Historical Essay 64

Posted on 22 December 2010 by LeslieM

How to win an election

In my previous essays, I’d explained that back in the early 1950s, Deerfield did not have school for its children to attend beyond elementary school 6th grade. For 7th grade through 12th, we all had to take a bus to Pompano High School. Sometimes when we were getting off the bus, the Pompano kids standing around would laugh and say “Here come the kids from Deer Patch!” We would mostly just smile, but sometimes a couple of our boys would show them a finger.

The area was growing fast, however, and Deerfield, Pompano and Margate all got junior high schools within a couple of years. So, by the time I was in the 10th grade, our Pompano Senior High School was limited to 10th, 11th and 12th grades.

There was one Pompano boy, Robert Moore, whose widowed mother was a teacher at Deerfield Elementary. I got to know him pretty well, even though he always attended Pompano schools, because he sometimes came to Deerfield with his mother.  When I started school at Pompano, he and I became good friends. With blond hair and a big smile, he played point guard on the basketball team and was popular with the girls. He used his popularity to get himself elected as President of each and every grade class.

When 10th grade came, he had some tough opposition for President. So being smart politically, he asked me to run on his team as his Vice President to bring in the Deerfield votes. It worked, we won. I got my first taste of politics and liked it.

When our junior year (11th grade) came around, Robert Moore, as usual, ran and won President of our junior class. But I decided to run for Vice President of the whole Student Body instead of just being a junior class VP.  I won. It was fun and very satisfying as I represented our entire school at many events.

But toward the end of spring of 11th grade, Robert came to me one day and said “I just want to let you know I’ve decided to run for President of the Student Body next year instead of class president.”  Momentarily taken aback, I practically shouted at Robert: “You’re not qualified to be Student Body President — you’ve never even served on the Student Council! So why do you want to do that?” He laughed and said “Because the Student Body President is ‘higher’ than class president.” He continued: “You can be senior class president, and I will be Student Body President next year!”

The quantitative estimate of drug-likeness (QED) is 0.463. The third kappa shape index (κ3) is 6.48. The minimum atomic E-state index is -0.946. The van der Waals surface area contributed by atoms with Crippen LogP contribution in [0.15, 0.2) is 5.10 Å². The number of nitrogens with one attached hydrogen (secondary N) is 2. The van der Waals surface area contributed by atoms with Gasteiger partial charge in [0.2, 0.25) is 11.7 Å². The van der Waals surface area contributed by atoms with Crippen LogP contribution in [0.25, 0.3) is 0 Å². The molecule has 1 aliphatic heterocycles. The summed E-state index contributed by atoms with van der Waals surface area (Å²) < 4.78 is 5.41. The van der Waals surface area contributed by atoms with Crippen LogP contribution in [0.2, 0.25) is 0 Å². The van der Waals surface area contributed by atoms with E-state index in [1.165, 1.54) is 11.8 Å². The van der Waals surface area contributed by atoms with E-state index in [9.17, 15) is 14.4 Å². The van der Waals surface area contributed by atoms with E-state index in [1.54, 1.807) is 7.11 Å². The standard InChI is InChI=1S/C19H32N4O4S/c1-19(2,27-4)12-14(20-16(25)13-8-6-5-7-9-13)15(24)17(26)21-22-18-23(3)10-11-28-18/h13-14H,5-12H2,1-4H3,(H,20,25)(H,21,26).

“I don’t think so,” I practically shouted at him. “I should be Student Body President as I’ve had a year of preparation so I can do a good job!” “Good luck,” he laughed, walking away, “but you will never beat me!”

Devastated, I didn’t know what to do. So I prayed about it and came up with a plan: Aware that people like it when you greet them by name, and knowing that the election would be held the second week of classes after school started in the fall, my plan was to memorize over the summer the first names of all the new students who would be feeding into Pompano High in the fall from junior high schools in the area. When school started, I would work the hallways and sidewalks where new kids would congregate and greet them by their first names. All I had to do was arrange to get a copy of the yearbooks from the feeder schools and every day during the summer, practice connecting names to faces. To help them know who I was, I would wear a big button saying “ELLER’s the FELLER for Student Body President.”

By the time school started in the fall of 1957, I had memorized faces with the first names of over 300 entering sophomores. I walked the hallways where they typically congregated with a large “Eller’s the Feller for Student Body President” sign on my chest and back. I’d study each face and if it registered in my memory bank, I’d say “Hello Sally” or “Welcome to Pompano High, Fred” for a whole week before the election. The students would typically look surprised that I knew their name, then read my sign. The results of the election were Robert and I split our own Senior Class about 50/50. He carried the junior class by 65/35 percent, but I wiped him out in the largest class — the new Sophomore class — by getting nearly 85 percent of the vote!

Robert came over to congratulate me and asked how I’d done it. When I explained how I’d memorized names and faces of most of the sophomores, he laughed and said, “Well you certainly earned the victory. Congratulations!”

Robert and I remained friends, and after high school, a local doctor sponsored him for a scholarship. He went on to become a medical doctor in Alabama, specializing in microscopic surgery.

David Eller, Publisher

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